Ask Bwog: Why Don’t SEAS Students Take The Swim Test?
Written by Bwog Staff
Welcome back to Ask Bwog, where we try to find the answers to Columbia’s persistent questions.
Anyone who has graduated from Columbia in the last 60 years can tell you that to earn a B.A. degree, you must either swim 75 m (three lengths of the pool) or take the beginner’s swimming PE class. The younger graduates can also tell you that SEAS students, strangely, do not share this ritual. Columbia legend offers a logical explanation: if one day Manhattan sinks, CC students would have to swim across the Hudson, but SEAS students could use their engineering skills to build a boat.
As likely as this theory sounds, this bizarre division between CC and SEAS only came about less than two decades ago, as a result of a combination of misunderstandings, journalistic errors, Columbian bureaucracy, sketchy decision-making and a healthy amount of bitterness.
On September 5, 1991, the Spectator published an article titled “Swim test dropped as requirement.” Kathryn Yatrakis, then the Associate Dean of Columbia College, was quoted saying, “The Columbia College Committee On Instruction (COI) has agreed in principle to eliminate the swim test from the list of degree requirements effective immediately.” This article announced, “As of now, all Columbia College students will be free from the requirement. Students in the School of Engineering and Applied Science (SEAS) are still expected to swim, but the requirement is being review [sic].”
Close, but not exactly right. While the CC COI made a proposal to remove the swim test requirement at that time, the CC faculty members still had to vote on the proposal before it could be passed. Two weeks later, the Engineering Student Council (ESC) voted to send a letter to the SEAS COI recommending the abolition of the swim test since the students (wrongly) believed that the swim test had been abolished at the College.
The following month, the Columbia College COI submitted their proposal to eliminate the swim test to CC faculty members. The proposal was rejected and Columbia College kept the swim test because, as Associate Athletics Director Ken Torrey pointed out 18 years ago, and will tell you today, “Swimming is a valuable skill, and the swim test is a great opportunity to help weaker swimmers improve their water safety awareness and confidence.”
When people finally realized that the College was keeping the swim test, ESC wanted to make sure that the SEAS COI did not follow their liberal arts brethren. ESC felt that “too often Columbia College tries to dictate what the Engineering School does,” according to the ESC chair Brad Poprick, SEAS ’92. Boldly defying CC hegemony and trying to prove that SEAS students did not really want the swim test, ESC recommended that the SEAS COI conduct a poll. ESC told Spec that “student opinion alone should decide the fate of the swim test, and not the College faculty.”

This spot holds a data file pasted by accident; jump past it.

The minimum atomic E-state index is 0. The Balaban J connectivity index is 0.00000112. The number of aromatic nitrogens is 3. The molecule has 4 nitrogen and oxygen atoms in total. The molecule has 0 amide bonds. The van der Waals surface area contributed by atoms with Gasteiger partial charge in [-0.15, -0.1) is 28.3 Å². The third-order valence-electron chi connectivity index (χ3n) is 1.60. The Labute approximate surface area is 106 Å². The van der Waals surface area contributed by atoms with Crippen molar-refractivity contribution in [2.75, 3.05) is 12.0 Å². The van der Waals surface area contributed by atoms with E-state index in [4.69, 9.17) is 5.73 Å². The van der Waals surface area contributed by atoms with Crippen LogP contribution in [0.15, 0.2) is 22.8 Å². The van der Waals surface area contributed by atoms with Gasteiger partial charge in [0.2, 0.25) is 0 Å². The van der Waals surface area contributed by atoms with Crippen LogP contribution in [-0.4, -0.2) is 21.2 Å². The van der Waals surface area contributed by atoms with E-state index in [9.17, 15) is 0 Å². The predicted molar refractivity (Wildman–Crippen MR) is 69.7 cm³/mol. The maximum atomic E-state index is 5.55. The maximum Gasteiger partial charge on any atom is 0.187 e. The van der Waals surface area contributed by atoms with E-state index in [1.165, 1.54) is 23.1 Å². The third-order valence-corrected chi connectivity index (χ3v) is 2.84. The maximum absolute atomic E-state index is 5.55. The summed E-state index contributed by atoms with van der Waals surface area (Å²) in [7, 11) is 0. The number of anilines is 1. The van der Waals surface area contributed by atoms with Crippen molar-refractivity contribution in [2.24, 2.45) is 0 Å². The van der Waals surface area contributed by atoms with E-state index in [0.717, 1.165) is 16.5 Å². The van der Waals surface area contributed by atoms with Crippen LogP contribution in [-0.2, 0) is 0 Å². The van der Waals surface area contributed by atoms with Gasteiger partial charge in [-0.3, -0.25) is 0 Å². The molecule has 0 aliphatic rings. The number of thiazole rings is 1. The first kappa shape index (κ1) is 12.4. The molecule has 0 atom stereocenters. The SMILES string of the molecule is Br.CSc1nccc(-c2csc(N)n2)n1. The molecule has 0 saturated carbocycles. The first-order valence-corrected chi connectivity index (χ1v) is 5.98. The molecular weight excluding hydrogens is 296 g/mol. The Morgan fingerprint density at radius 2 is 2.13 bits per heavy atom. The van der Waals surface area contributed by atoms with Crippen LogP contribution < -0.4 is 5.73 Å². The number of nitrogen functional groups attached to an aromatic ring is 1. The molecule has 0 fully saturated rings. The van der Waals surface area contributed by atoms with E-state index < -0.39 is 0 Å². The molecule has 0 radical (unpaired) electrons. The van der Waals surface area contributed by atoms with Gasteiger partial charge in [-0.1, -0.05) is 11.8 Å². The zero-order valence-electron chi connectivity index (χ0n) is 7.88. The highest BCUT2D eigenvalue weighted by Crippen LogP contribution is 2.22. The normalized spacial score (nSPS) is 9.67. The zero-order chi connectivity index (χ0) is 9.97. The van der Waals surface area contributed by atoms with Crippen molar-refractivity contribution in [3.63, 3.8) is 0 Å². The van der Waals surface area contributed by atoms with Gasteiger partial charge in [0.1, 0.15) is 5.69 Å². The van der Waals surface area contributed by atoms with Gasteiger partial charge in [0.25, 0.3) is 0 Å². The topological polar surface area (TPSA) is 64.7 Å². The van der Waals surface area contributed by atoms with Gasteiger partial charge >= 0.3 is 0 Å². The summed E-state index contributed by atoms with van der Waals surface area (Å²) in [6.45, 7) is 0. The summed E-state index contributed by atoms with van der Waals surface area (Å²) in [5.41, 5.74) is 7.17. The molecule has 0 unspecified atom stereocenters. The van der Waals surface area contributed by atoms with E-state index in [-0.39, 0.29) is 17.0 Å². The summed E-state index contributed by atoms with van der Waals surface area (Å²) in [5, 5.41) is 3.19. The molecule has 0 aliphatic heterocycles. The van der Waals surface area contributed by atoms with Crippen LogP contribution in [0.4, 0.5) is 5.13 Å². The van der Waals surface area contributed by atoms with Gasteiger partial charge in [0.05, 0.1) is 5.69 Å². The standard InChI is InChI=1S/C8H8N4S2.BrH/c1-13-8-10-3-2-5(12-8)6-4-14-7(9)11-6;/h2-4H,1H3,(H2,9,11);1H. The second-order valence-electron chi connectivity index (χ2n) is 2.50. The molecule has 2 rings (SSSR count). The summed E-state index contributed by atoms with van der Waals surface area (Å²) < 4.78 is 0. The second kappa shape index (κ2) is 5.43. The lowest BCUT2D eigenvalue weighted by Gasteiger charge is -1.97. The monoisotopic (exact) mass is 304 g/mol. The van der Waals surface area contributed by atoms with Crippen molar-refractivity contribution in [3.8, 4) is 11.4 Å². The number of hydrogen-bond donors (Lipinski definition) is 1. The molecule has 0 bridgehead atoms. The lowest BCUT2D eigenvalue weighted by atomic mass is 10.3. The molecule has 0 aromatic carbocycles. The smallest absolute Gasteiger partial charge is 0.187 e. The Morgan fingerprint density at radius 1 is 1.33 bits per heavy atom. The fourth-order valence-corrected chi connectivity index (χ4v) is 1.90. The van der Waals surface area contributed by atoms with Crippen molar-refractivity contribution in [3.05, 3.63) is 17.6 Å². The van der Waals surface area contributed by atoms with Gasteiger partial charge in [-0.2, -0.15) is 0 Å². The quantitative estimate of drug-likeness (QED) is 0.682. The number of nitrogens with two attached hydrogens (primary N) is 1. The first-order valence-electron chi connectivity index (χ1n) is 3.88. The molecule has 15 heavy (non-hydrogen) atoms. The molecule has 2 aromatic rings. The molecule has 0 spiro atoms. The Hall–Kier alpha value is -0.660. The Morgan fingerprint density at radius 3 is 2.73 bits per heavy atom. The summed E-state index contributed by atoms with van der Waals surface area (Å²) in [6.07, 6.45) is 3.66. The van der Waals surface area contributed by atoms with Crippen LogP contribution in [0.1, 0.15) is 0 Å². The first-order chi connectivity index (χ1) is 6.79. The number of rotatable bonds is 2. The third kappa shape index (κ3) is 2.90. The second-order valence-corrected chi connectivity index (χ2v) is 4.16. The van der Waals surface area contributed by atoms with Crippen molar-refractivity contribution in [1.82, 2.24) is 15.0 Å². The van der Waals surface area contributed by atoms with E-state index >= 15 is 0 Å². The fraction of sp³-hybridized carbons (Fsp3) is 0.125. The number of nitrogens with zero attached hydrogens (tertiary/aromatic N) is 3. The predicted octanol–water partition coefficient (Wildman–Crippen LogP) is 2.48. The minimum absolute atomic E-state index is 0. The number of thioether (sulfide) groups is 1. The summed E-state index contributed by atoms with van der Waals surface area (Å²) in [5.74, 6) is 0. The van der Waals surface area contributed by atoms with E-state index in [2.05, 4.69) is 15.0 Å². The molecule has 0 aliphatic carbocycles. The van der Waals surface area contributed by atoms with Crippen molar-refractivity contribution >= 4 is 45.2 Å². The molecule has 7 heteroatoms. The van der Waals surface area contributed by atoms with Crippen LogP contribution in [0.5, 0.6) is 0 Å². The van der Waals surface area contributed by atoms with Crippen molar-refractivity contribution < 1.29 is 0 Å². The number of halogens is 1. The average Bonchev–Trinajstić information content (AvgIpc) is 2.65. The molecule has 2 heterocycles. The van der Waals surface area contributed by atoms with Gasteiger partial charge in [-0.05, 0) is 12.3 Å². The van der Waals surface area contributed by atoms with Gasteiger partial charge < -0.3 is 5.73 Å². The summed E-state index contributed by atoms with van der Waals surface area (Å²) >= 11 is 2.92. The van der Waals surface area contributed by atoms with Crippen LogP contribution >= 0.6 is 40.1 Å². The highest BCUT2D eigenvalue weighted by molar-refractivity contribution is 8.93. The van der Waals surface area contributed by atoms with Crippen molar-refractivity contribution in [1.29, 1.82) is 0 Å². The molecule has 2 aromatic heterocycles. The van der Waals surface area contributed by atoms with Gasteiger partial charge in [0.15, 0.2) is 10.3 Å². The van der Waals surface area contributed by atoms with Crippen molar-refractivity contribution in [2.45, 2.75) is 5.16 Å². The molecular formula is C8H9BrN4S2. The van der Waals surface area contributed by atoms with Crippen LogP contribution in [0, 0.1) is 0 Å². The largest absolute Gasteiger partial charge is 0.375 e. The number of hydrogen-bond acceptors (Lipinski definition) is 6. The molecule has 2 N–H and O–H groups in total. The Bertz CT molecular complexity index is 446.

But the poll backfired. It found that SEAS students actually wanted to keep the test, with 100 out of 180 students voting in favor of the requirement. But in a shocking move that defied the results, logic and democratic decision-making, the SEAS COI recommended that the SEAS faculty abolish the test anyway. COI Chair and Vice Dean of SEAS Ralph Schwarz argued, “It was felt that the opinion of the students was important, but should not govern the COI. Non-academic requirements should not remain for the sake of tradition.” He justified ignoring the majority with some questionable interpretation of results: the minority “felt very strongly,” while the 100 students who voted in favor of the test “didn’t really care. They voted for the status quo.”
In May 1992, SEAS faculty voted 25 to 23 to abolish the swim test given the recommendation of the SEAS COI, and on the grounds that the swim test did not have academic value, was an invasion of privacy, and the fact that some people had “psychological phobias.” Furthermore, they felt that it was not worth inconveniencing all students for the benefit of the few who did learn to swim because of the swim test requirement.
But unlike the CC faculty vote, the Athletics department was not represented during the SEAS faculty voting or decision-making process. “It is a shame that SEAS lost the swim test,” says Torrey. “I saw nothing but good coming out of the program, and we did not even have the opportunity to argue in favor of it.”
It’s nearly 20 years later, and it doesn’t look like SEAS will get the swim test back anytime soon. But we still ponder about this mysterious tradition and sometimes ask ourselves: if CC students have to take a swim test, shouldn’t SEAS students take a boat-building test?
– MMT, photo by Columbia University Athletics